What Was Kamala Harris Aide Larry Wallace Accused of? Long-Serving Staffer Resigns

kamala harris
Kamala Harris speaking to reporters on Capitol Hill on December 4, in Washington, D.C. Her long-serving aid, Larry Wallace, resigned on Wednesday, when previous harassment allegations became public. Zach Gibson/Getty Images

A long-serving aide to Democratic Senator Kamala Harris of California has resigned over harassment allegations.

Larry Wallace stepped down after the Sacramento Bee questioned him over a $400,000 harassment settlement with his former executive assistant, Danielle Hartley, in 2017.

Read more: Kamala 2020? Harris says things could get 'ugly' if she runs against Trump: 'When you break things, it is painful'

The settlement dates back to when Wallace was the director of the Division of Law Enforcement at the California Department of Justice. Harris was attorney general at the time.

According to a lawsuit against the California Department of Justice dated 2016, the Sacramento Bee reported, Hartley had accused Wallace of harassing and demeaning her "due to her gender."

Wallace allegedly fitted a printer beneath his desk, and demanded that Hartley tend to the ink or paper daily—often while he sat at his desk or was with other senior male members of his staff.

Hartley, who was hired as Wallace's assistant in 2011, claimed he refused her request to move the printer to another location in the office.

Wallace also allegedly diverted Hartley from "meaningful" work, and instead asked her to complete personal errands, such as fixing his car. Colleagues would subsequently ask if she was "walking the walk of shame" after completing these personal tasks.

When she complained, Hartley claimed she was effectively pushed out and told by senior management to quit her job.

Hartley said the alleged harassment triggered panic attacks, depression and a pinched nerve, which required surgery.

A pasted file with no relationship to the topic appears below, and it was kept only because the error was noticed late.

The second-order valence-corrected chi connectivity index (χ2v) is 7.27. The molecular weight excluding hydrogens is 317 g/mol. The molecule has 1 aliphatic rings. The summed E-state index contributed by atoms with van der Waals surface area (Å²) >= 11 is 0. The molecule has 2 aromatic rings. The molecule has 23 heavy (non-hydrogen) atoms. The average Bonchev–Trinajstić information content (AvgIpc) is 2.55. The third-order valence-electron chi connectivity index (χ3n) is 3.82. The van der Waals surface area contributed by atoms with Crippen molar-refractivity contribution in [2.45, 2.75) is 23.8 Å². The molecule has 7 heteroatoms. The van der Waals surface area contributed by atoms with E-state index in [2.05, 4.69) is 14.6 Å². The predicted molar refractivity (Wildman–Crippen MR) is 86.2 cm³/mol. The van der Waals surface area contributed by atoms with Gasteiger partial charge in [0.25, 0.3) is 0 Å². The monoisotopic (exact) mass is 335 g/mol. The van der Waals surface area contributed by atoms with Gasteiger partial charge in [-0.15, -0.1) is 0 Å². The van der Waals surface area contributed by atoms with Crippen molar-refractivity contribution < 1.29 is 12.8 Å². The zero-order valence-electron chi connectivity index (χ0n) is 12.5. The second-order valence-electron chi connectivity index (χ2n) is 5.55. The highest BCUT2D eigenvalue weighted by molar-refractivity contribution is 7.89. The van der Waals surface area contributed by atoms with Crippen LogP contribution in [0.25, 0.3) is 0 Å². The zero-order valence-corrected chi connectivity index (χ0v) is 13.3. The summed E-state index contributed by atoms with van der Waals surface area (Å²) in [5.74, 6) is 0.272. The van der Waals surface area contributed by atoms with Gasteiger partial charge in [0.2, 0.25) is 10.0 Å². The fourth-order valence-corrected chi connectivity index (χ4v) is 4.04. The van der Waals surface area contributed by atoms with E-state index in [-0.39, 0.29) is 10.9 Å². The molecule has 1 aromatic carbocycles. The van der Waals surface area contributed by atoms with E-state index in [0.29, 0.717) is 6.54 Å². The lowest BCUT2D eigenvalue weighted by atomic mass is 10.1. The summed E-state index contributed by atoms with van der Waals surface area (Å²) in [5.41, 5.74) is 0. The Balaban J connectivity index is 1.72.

At the time the lawsuit was filed, Harris had recently won her U.S. Senate campagin, and was preparing to leave her job as attorney general. Wallace had previously worked for Harris when she was San Francisco district attorney, and had previously been a detective in the Oakland Police Department.

The case was settled in May 2017, when Harris made Wallace a senior adviser. Harris apparently did not know about the allegations when she gave him the position.

Lily Adams, a spokeswoman for Harris, told the Sacramento Bee: "We were unaware of this issue and take accusations of harassment extremely seriously. This evening, Mr. Wallace offered his resignation to the senator, and she accepted it."

The California Department of Justice denied "each and every allegation" in response to the lawsuit and settled in May 2017 for $400,000, while denying any wrongdoing.

Representatives for Wallace and Harris did not immediately respond to Newsweek's requests for comment.

The California Department of Justice told Newsweek it "does not comment on personnel matters and this case was handled in keeping with standard procedure."

The details of the settlement emerged amid speculation that Harris, who entered the national spotlight after her questioning of Supreme Court Justice Brett Kavanaugh during the Senate Judiciary Committee hearing, had her sights set on the White House in 2020.

In an interview with MSNBC's Mika Brzezinski, Harris said she intended to consider the "very serious" decision of whether to run for president in 2020 during the holiday season.

Commenting on the race in which she would likely face incumbent President Donald Trump, she said: "Let's be honest. It's going to be ugly," she said. "When you break things, it is painful. And you get cut. And you bleed."

This article has been updated with comment from the California Department of Justice.